We use three dimensional simulations with coupled hydrodynamics and Monte Carlo radiative transfer to show that shadows cast by the inner disc in broken circumbinary discs move within a confined range of position angles on the outer disc. Over time, shadows appear to rock back and forth in azimuth as the inner disc precesses. The effect occurs because the inner disc precesses around a vector that is not the angular momentum vector of the outer disc. We relate our findings to recent observations of shadows in discs.
We now have several observational examples of misaligned broken protoplanetary discs, where the disc inner regions are strongly misaligned with respect to the outer disc. Current models suggest that this disc structure can be generated with an internal misaligned companion (stellar or planetary), but the occurrence rate of these currently unobserved companions remains unknown. Here we explore whether a strong misalignment between the inner and outer disc can be formed without such a companion. Using a flyby on a misaligned orbit, we demonstrate that large misalignments may be generated without a misaligned inner companion however they are not long lasting.
Here we consider the observable consequences of warped discs. We use 3D numerical simulations of a protoplanetary disc warped by a misaligned planet and use the radiative transfer code MCFOST to generate scattered light images. We find that even moderate mass planets at mild inclinations are enough to produce an observable warp, and that the warp in the outer disc generated by the misaligned planet causes an asymmetry in the outer disc that appears like an asymmetric shadow. Finally, we apply our model to the TW Hya system to determine if that system has a misaligned planet.
Recent observations of several protoplanetary discs have found evidence of departures from flat, circular motion in the inner regions of the disc. One possible explanation for these observations is a disc warp, which could be induced by a planet on a misaligned orbit. We present three-dimensional numerical simulations of the tidal interaction between a protoplanetary disc and a misaligned planet.
We demonstrate that the compact, thick disc formed in a tidal disruption event may be unstable to non-axisymmetric perturbations in the form of the Papaloizou-Pringle instability. We show this can lead to rapid redistribution of angular momentum that can be parametrized in terms of an effective Shakura-Sunyaev α parameter. For remnants that have initially very weak magnetic fields, this may be responsible for driving mass accretion prior to the onset of the magnetorotational instability. We thus identify a method by which the torus formed in tidal disruption event may be significantly accreted before the magnetorotational instability is established.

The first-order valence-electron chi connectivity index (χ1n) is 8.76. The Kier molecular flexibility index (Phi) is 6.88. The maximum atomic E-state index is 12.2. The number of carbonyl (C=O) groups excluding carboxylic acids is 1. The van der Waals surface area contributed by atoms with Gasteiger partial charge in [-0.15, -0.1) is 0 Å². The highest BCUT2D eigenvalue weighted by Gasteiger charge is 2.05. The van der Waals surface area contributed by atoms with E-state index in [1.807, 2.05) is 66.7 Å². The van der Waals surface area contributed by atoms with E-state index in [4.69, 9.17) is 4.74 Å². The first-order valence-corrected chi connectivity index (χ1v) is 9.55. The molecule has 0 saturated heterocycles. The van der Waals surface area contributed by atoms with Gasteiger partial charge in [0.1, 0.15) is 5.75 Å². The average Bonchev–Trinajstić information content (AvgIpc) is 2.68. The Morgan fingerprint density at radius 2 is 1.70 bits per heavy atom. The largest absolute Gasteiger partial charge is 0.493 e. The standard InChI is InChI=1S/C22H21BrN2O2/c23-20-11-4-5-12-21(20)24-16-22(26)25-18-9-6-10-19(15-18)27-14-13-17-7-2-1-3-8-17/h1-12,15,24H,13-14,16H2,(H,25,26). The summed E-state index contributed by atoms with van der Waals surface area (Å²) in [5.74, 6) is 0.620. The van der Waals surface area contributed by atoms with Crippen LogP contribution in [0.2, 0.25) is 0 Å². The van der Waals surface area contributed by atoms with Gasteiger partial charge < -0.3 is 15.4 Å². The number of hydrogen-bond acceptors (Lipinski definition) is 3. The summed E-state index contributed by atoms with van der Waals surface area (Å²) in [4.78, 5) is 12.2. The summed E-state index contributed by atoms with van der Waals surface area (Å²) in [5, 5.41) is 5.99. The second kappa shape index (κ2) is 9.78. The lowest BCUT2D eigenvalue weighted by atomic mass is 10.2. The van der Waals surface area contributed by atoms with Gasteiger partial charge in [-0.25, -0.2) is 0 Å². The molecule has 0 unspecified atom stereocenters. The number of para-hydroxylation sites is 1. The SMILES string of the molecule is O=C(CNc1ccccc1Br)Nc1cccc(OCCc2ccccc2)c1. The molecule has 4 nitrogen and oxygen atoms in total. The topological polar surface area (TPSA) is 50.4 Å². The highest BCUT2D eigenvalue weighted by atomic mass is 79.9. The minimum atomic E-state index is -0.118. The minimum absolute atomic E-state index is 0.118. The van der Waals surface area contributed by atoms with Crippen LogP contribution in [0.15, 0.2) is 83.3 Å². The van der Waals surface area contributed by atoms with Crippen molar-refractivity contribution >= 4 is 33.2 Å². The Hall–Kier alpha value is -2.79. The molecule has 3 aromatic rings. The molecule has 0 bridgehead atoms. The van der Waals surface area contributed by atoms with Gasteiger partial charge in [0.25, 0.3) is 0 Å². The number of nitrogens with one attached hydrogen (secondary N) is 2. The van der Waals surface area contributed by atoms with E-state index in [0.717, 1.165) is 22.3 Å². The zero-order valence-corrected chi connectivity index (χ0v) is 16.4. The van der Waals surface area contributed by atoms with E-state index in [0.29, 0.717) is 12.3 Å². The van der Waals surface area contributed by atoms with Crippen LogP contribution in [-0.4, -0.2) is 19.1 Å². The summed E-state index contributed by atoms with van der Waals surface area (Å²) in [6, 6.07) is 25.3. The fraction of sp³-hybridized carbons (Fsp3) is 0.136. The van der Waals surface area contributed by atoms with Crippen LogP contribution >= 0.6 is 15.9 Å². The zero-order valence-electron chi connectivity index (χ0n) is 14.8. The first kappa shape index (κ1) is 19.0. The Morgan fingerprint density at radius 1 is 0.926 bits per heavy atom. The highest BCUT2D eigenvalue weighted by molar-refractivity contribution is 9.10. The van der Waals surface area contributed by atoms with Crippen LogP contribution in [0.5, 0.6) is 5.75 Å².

We demonstrate the importance of general relativistic apsidal precession in warped black hole accretion discs by comparing three-dimensional smoothed particle hydrodynamic simulations in which this effect is first neglected, and then included. If apsidal precession is neglected, we confirm the results of an earlier magnetohydrodynamic simulation which made this assumption, showing that at least in this case the α viscosity model produces very similar results to those of simulations where angular momentum transport is due to the magnetorotational instability. Including apsidal precession significantly changes the predicted disc evolution. For moderately inclined discs thick enough that tilt is transported by bending waves, we find a disc tilt which is non-zero at the inner disc edge and oscillates with radius, consistent with published analytic results. For larger inclinations, we find disc breaking.
We investigate the effect of black hole spin on warped or misaligned accretion discs - in particular (i) whether or not the inner disc edge aligns with the black hole spin and (ii) whether the disc can maintain a smooth transition between an aligned inner disc and a misaligned outer disc, known as the Bardeen-Petterson effect. Using high-resolution 3D simulations of black hole accretion discs, we recover tilt oscillations at small and moderate inclinations provided both Lense-Thirring and Einstein precession are present, sufficient resolution is employed, and provided the disc is not so thick so as to simply accrete misaligned. We also show that discs inclined by more than a few degrees in general steepen and break rather than maintain a smooth transition, again in contrast to previous findings, but only once the disc scaleheight is adequately resolved. Finally, we find that when the disc plane is misaligned to the black hole spin by a large angle, the disc `tears' into discrete rings which precess effectively independently and cause rapid accretion, consistent with previous findings in the diffusive regime.